Allen Iverson’s name is off his locker, and soon his jersey will be on the discount table at most sporting goods stores in Philadelphia. It doesn’t take long to say goodbye in sports these days, even for the face of a franchise.
Freddy Adu found that out Monday when D.C. United exiled him to Salt Lake City before the supposed savior of American soccer was even old enough to legally vote. Like Iverson, Adu seemed to have problems getting along with authority figures, especially his coaches.
Since not many people in the United States seem to care much about soccer, especially professional soccer, we’ll leave the debate about the wisdom of putting the precocious Adu on center stage at such a young age to another time.
A lot do care about the NBA, though, where Iverson has plied his trade in often spectacular fashion for the 76ers over the last decade. He’s now available to the highest bidder, and the executives who run the franchise will soon face some tough questions from Philadelphia basketball fans.
Here’s one to start: What took you so long?
Divorces are never easy, but the Sixers could have made it a lot easier on themselves – and received a lot more value out of a trade – if they had stood up to Iverson during the off-season and shipped him somewhere where he could score 30 points a game in peace.
Instead, they waited 17 games into a season gone bad to finally move to sever ties with the petulant guard who could be as infuriating off the court as he was dazzling on it.
Did it take a crummy bowling outing to figure out that Iverson was a disruptive force on this team? The fact the Sixers have gone through five coaches in the past four years wasn’t enough of a clue?
Jerry Colangelo seemed to get it when he turned down Iverson’s personal appeal earlier this year to be on the U.S. team that will play in the 2008 Olympics. The USA Basketball director didn’t even offer Iverson a chance to try out for the team at training camp, even though he was the co-captain and leading scorer of the 2004 Olympic team.
Colangelo cited Iverson’s age – he’ll be 33 at the time of the Beijing Games – and the fact that the team had enough scorers and was looking for role players. Left unsaid was the obvious – that Iverson was a big reason the 2004 team never played like a team.
Indeed, that’s been the knock on Iverson throughout his career. He might be the best inch-for-inch player around – to borrow a boxing analogy – but he’s never been known as someone who makes the players around him better.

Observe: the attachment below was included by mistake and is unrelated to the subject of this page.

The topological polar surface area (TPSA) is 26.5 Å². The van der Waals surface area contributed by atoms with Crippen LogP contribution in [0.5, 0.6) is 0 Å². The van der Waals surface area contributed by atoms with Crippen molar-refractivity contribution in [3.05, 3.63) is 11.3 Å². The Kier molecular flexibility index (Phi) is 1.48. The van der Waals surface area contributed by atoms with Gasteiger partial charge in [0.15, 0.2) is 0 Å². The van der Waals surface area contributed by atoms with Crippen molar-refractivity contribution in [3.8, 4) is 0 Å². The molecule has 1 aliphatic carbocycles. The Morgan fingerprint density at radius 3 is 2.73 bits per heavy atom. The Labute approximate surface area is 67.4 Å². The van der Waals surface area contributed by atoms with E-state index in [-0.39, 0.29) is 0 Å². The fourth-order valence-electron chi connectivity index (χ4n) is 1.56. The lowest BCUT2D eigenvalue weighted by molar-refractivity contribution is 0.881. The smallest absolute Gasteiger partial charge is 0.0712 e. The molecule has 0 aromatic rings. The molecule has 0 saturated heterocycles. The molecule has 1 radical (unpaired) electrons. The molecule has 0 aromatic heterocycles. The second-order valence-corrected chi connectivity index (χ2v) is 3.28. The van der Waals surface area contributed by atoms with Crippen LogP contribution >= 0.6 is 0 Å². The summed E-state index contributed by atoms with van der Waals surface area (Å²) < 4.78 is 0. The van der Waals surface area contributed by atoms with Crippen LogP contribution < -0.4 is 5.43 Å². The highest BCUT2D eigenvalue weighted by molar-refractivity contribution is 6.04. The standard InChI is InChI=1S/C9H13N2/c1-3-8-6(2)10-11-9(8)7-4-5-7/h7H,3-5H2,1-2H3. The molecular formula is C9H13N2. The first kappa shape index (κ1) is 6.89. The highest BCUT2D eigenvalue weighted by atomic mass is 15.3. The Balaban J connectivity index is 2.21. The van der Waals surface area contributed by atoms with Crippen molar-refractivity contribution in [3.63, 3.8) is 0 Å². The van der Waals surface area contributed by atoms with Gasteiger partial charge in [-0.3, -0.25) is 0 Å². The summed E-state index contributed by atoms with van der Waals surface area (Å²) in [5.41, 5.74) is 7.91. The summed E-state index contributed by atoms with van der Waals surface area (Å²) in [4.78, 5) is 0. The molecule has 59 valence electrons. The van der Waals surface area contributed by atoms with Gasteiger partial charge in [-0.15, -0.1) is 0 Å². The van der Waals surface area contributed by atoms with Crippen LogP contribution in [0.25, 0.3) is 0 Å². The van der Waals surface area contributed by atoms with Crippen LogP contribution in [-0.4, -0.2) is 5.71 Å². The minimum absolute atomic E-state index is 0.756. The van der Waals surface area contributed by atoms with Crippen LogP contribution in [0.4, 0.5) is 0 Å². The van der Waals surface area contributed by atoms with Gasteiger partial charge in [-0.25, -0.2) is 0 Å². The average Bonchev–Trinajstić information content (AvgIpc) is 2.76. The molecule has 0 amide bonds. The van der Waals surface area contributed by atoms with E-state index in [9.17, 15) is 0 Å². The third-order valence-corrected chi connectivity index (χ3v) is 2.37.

Iverson did lead the Sixers to the NBA finals in 2001, but his one-man act has since played out on the NBA stage. Teams don’t mind giving Iverson his points every night, because they’re not so worried anymore that he will take over a game and win it by himself as he used to do when he was younger.
That became a big problem for Philadelphia because Iverson didn’t take it upon himself to help those around him. That’s particularly true with young players such as Andre Iguodala, but Iverson had a long list of sidekicks he never worked well with like Glenn Robinson, Jerry Stackhouse, Tim Thomas, and Keith Van Horn.
Chris Webber was supposed to be the latest answer for The Answer, and he and Iverson combined to be the highest-scoring 1-2 teammates last year. But that was a hollow stat for a team that couldn’t even win half its games and didn’t make the playoffs.
Iverson was nowhere to be seen Monday night when the Sixers lost their eighth in a row, this time on a last-second basket by Portland. His locker was cleaned out, the nameplate was removed, and all images of No. 3 were stricken from the pregame lineup video.
Upstairs in a luxury suite, Sixers chairman Ed Snider and team president Billy King were discussing possible trades.
“I just know you’re not going to get equal value for a little monster that good,” Webber said.
No, Philadelphia won’t. Just like the Los Angeles Lakers didn’t get equal value when they traded Shaquille O’Neal to Miami when the infighting with Kobe Bryant finally became too much.
For the Sixers, though, it doesn’t really matter. They weren’t going anywhere with Iverson, anyway.
Besides, the team was running out of coaches to fire.
The divorce may be messy. Divorces often are, especially when the two parties have been together for what seems like forever.
In this case, though, it’s long overdue.
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